Season of Mists: Marking the Autumnal Equinox
From Keats’ “mists and mellow fruitfulness” to A. E. Housman’s “russet floors”, autumn is a season that has long captured the poetic imagination. And no wonder: the low sunsets, burnt orange leaves, earthy scents and glut of seasonal fruits and vegetables more than make up for the shorter days and cooler nights.
Apples, plums and pears beg to be baked into crumbles with a healthy smothering of custard, while light summery greens and ripe tomatoes are swapped for pumpkin, squash, kale and celeriac.
While the calendar has autumn starting from 1st September, for many the season truly begins later in the month – on the Autumnal Equinox.
What is the Autumnal Equinox?
Falling on 22nd September, the Autumnal Equinox is one of the four transitional points of the year marking a seasonal shift. In the Northern Hemisphere, 22nd September marks the start of autumn, while in the Southern Hemisphere it marks the arrival of spring.
An equinox occurs at the moment the sun crosses the ‘celestial equator’ – an imaginary line extending from the Earth’s equator into space. At the Autumnal Equinox in the Northern Hemisphere, the sun crosses from north to south. After this point, days become shorter than nights, until the Winter Solstice.
In Pagan and Celtic culture, this time of year is known as Mabon, while the Druids call it Mea’n Fo’mhair, honouring the God of the Forest with offerings to the trees.
The Harvest Moon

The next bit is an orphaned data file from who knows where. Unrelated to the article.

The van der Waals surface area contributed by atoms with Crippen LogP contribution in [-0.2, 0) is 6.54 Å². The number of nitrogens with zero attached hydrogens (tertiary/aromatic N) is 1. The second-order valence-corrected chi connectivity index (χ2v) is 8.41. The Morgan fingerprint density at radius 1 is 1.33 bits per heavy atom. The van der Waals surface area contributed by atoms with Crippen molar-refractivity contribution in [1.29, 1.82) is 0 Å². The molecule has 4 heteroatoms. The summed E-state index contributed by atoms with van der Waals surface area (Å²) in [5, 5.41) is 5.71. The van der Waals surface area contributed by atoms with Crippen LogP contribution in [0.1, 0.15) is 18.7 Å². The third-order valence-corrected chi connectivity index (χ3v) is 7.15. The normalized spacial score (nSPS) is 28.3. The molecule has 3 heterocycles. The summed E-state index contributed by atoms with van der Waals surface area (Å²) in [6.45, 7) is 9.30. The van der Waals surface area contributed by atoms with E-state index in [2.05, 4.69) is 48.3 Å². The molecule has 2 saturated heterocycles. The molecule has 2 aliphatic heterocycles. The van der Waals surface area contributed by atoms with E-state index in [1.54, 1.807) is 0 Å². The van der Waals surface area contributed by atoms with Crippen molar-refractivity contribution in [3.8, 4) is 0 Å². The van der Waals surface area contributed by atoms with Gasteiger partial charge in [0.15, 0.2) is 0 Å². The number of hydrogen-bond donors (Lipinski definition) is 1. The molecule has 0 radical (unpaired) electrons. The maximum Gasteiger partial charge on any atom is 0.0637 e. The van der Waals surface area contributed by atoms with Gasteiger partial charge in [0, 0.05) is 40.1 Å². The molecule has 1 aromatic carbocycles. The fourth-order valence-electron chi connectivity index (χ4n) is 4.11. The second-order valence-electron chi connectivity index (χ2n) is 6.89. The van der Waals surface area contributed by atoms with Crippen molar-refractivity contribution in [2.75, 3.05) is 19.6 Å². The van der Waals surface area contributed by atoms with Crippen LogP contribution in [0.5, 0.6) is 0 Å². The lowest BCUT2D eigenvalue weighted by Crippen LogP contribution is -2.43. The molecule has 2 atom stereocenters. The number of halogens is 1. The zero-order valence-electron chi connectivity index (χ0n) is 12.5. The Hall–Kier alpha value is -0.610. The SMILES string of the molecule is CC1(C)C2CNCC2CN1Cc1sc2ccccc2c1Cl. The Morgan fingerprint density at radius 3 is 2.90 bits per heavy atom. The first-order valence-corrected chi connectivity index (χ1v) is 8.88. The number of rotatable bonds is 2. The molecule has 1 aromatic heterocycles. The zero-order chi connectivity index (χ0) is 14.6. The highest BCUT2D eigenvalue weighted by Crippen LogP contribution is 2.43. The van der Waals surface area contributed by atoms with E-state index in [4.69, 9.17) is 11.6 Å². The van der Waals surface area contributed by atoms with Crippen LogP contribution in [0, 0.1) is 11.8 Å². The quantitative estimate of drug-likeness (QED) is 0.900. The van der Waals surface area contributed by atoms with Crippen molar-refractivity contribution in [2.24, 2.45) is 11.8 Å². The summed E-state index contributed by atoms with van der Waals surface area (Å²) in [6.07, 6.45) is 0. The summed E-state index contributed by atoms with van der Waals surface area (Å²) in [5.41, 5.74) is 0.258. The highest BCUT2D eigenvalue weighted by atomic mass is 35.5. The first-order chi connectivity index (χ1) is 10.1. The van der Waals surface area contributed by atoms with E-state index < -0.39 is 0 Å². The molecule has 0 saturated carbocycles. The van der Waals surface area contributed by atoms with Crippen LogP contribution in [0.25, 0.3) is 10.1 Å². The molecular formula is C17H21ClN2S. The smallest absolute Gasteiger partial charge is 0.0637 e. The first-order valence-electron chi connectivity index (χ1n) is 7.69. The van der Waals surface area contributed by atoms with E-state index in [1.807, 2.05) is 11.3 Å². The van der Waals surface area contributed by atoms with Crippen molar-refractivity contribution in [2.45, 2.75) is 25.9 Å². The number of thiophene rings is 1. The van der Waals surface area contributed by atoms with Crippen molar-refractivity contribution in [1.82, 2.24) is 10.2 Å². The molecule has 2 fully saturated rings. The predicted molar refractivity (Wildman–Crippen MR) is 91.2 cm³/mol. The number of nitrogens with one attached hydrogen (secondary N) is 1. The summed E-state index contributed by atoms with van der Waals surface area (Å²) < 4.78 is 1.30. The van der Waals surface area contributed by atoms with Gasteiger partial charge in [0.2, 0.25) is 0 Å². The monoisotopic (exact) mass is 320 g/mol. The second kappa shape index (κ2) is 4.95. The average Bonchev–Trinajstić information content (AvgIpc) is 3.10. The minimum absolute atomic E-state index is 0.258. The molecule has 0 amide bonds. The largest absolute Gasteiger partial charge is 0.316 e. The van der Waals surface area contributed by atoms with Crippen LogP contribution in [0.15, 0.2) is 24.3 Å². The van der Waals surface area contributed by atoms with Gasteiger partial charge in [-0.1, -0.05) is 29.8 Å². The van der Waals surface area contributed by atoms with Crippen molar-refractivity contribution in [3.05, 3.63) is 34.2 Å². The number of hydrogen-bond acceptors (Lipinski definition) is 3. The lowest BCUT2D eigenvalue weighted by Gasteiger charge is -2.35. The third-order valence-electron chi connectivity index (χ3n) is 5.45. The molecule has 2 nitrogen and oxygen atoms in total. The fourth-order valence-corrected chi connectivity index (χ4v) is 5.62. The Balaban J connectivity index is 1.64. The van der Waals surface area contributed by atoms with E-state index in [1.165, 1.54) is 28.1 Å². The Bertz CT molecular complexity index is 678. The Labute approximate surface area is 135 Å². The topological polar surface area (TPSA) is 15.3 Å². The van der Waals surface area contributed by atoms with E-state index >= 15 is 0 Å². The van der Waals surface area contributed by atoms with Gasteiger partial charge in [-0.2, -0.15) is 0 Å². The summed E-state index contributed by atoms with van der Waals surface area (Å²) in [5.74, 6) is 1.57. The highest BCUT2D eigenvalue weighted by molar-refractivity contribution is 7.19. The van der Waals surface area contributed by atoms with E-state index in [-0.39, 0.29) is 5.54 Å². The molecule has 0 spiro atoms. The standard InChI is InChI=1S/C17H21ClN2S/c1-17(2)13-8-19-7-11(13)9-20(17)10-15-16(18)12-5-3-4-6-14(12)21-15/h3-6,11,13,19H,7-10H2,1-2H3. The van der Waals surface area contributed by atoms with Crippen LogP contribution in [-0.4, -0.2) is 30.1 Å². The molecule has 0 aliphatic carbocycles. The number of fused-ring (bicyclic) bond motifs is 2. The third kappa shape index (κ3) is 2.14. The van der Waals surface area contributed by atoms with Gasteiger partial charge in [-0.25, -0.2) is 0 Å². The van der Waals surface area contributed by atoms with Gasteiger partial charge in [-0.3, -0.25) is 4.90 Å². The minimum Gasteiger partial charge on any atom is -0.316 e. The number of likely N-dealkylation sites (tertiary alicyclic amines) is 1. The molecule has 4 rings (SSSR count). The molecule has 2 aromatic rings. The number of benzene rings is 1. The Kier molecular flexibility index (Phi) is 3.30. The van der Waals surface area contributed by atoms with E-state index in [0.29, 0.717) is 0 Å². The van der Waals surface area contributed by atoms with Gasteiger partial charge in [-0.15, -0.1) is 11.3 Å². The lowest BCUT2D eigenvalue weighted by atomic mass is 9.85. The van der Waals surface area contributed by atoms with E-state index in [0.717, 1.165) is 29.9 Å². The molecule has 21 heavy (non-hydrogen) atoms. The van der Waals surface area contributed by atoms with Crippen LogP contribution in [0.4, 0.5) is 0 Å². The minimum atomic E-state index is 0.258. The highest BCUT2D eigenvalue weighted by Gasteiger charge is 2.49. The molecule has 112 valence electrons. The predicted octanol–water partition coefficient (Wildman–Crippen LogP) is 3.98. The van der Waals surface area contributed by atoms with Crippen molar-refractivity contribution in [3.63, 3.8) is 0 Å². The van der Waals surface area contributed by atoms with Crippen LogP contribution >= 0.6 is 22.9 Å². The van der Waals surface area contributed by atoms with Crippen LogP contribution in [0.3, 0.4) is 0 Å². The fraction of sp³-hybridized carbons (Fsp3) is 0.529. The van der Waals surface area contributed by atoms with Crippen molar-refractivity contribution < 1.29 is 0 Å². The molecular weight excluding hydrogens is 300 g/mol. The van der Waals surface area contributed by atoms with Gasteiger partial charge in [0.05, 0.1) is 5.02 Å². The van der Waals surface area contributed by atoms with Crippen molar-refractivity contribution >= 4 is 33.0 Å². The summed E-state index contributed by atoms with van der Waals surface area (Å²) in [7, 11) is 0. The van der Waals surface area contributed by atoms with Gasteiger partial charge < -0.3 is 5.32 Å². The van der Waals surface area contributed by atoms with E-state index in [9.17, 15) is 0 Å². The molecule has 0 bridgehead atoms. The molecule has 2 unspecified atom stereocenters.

The full moon that occurs closest to the Autumnal Equinox is called the Harvest Moon, a name that dates back to a pre-electricity era when farmers would rely on this full moon to provide enough light to allow them to harvest their crops before the frosts set in. As the Harvest Moon is always the full moon closest to the Autumnal Equinox it can take place in either September or October, depending on the lunar cycle.
Autumnal Equinox Celebrations & Folklore
As with the solstices and spring equinox, there is plenty of folklore and traditional celebration associated with this time of year. Near True Grace HQ, Pagans and Druids gather at Stonehenge and Avebury to watch the sunrise above the stones, with similar scenes taking place at stone monuments across the world, from Machu Picchu in Peru to Chichen Itza in Mexico.
Across East and Southeast Asia people come together to celebrate the Moon Festival, lighting paper lanterns and eating mooncakes.
In Greece, this day is a celebration of Demeter, goddess of the Earth, agriculture, grain, and harvest, who bid farewell to her daughter Persephone as she left to return to the Underworld.
The season around the Autumnal Equinox is a popular time to celebrate wine-making and the ‘God of the Vine’ (whether Bacchus, Dionysus or The Green man) is a key figure in harvest festivities. Apples, too, play a central role, and it is a common tradition to pick apples and place them on the graves of loved ones as symbols of rebirth.
How to Celebrate the Autumnal Equinox
There are any number of ways to mark this time of year. Below are a few of our favourites:
~ Build your own harvest table with seasonal fruits and vegetables, preferably grown and/or harvested yourself. Why not go on an autumn walk and see what you can forage from the trees and hedgerows?
~ Visit a beloved relative and spend time remembering departed loved ones.
~ Pay a visit to Stonehenge and watch the sun rise or set behind the stones – a truly magical experience.
~ Invite friends and family to gather for a harvest dinner and invite everyone to bring a favourite dish, made with seasonal ingredients.
~ Find a cosy spot to spend some quiet time reflecting on your year so far. What have you grown in your own life this year? What abundance will you be able to enjoy over the coming months?